given me. I immediately called my commissioned officers into council, submitted the proposition of Colonel Woodward, and put the question: "Shall we fight?" The unanimous vote was, "Fight them," and this vote of the officers was but the reflected sentiment, purpose, and determination of the entire command. After negotiations had ended between Colonel Woodward [who bore himself as a gentleman] and myself they made a charge with their cavalry. We repulsed and drove them off, with a loss to them of 5 to 10 men, killed and wounded, and 4 horses killed. On our part we met with no loss in killed or wounded. After about half an hour's fighting the enemy retreated in confusion, and were no more seen during the day or night.
I cannot close this brief and hasty report without expressing to you, colonel, and through you to the commanding general, the warmest and most earnest approval of the conduct of all officers and men engaged in the battle. Each and every one of them did his duty and did it well.
I have the honor further to report that when I found a battle inevitable I directed several buildings to be set on fire, to prevent the enemy's taking cover behind them or in them. Of the prudence of this course I have no doubt. It in my judgment contributed greatly to the confusion of the enemy's cavalry, which was represented to be 335 strong, supported by 450 infantry and one 6-pounder. Neither infantry nor cannon were brought into action.
I am, colonel, with sentiments of regard, yours,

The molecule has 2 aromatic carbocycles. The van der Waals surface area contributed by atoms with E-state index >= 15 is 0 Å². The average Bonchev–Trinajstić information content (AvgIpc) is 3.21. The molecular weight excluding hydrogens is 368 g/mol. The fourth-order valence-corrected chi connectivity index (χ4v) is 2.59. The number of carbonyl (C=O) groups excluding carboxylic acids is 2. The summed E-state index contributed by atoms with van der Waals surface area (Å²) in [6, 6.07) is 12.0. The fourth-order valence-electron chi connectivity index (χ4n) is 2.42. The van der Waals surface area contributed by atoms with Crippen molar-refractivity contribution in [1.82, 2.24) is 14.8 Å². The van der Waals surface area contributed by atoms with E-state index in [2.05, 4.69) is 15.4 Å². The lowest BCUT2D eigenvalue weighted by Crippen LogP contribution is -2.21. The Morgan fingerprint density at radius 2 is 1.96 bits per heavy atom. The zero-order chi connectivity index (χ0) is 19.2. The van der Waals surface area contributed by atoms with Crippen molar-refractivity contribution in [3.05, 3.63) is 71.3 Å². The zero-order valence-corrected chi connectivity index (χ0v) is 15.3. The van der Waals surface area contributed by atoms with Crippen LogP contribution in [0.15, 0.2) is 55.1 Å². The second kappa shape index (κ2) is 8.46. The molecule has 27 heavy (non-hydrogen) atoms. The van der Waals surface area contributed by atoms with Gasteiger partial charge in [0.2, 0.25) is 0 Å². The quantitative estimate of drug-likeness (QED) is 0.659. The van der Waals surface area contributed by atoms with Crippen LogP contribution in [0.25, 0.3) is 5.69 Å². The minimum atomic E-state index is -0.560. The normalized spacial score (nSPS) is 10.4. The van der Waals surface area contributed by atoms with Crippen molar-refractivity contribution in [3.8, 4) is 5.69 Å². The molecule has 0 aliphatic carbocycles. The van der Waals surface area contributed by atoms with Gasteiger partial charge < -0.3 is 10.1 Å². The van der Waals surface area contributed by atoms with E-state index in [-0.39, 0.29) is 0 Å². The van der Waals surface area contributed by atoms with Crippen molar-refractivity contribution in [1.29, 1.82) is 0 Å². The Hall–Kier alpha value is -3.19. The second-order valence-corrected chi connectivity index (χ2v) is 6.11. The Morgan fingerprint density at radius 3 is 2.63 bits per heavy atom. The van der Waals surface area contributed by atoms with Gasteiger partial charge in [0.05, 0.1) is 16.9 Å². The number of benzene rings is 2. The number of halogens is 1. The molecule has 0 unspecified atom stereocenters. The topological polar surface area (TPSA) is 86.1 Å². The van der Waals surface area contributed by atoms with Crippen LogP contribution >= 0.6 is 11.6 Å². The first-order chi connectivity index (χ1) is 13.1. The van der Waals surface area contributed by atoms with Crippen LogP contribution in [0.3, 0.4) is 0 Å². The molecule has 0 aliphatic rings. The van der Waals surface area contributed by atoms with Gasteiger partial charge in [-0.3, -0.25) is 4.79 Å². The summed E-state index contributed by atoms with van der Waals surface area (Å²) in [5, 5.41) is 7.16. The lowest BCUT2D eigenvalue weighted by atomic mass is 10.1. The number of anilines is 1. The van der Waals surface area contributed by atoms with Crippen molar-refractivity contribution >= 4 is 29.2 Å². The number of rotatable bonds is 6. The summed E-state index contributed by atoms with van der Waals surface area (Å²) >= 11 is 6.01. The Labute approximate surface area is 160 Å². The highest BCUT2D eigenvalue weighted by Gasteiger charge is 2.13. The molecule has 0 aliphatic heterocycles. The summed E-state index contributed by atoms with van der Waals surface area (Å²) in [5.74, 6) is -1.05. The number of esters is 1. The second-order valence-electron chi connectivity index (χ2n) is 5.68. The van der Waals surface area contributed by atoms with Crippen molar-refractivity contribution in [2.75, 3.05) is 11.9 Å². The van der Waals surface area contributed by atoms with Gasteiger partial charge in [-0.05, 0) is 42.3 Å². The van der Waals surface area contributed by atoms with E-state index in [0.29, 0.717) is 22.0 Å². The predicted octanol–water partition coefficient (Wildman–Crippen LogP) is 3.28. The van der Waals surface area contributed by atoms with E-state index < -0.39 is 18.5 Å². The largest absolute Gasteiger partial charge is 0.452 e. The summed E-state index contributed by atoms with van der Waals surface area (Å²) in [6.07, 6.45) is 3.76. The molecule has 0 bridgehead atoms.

JAS. H. HART,
Colonel W. W. LOWE,
The attacking force at Donelson, it should be remembered, was the same [increased] to which Clarksville was surrendered. In justice to Major Hart and his command I respectfully suggest that his report be made public. The remnant of the Seventy-first Ohio and its gallant commander deserves, under all the circumstances, more than a passing notice.
W. W. LOWE,
Colonel Fifth Iowa Cavalry,
AUGUST 26, 1862.-Skirmish at Cumberland Iron Works, Tenn.
Reports of Colonel William W. Lowe, Fifth Iowa Cavalry.
HDQRS. FORTS HENRY, HEIMAN, AND DONELSON,
August 30, 1862.
SIR: On the 25th instant, at about 1.30 p.m., I received a dispatch from Major Hart, commanding at Fort Donelson, stating that he was being attacked. I immediately started over with all the cavalry force I could collect without delay and arrived at the fort about sunset. I found that the enemy had been repulsed by Major Hart's command, as stated in his report, to which I beg leave to refer you.* It then being too late to make any move that night I immediately took steps to make everything secure and awaited the movements of the enemy. Nothing being heard from him during the night I started the next morning at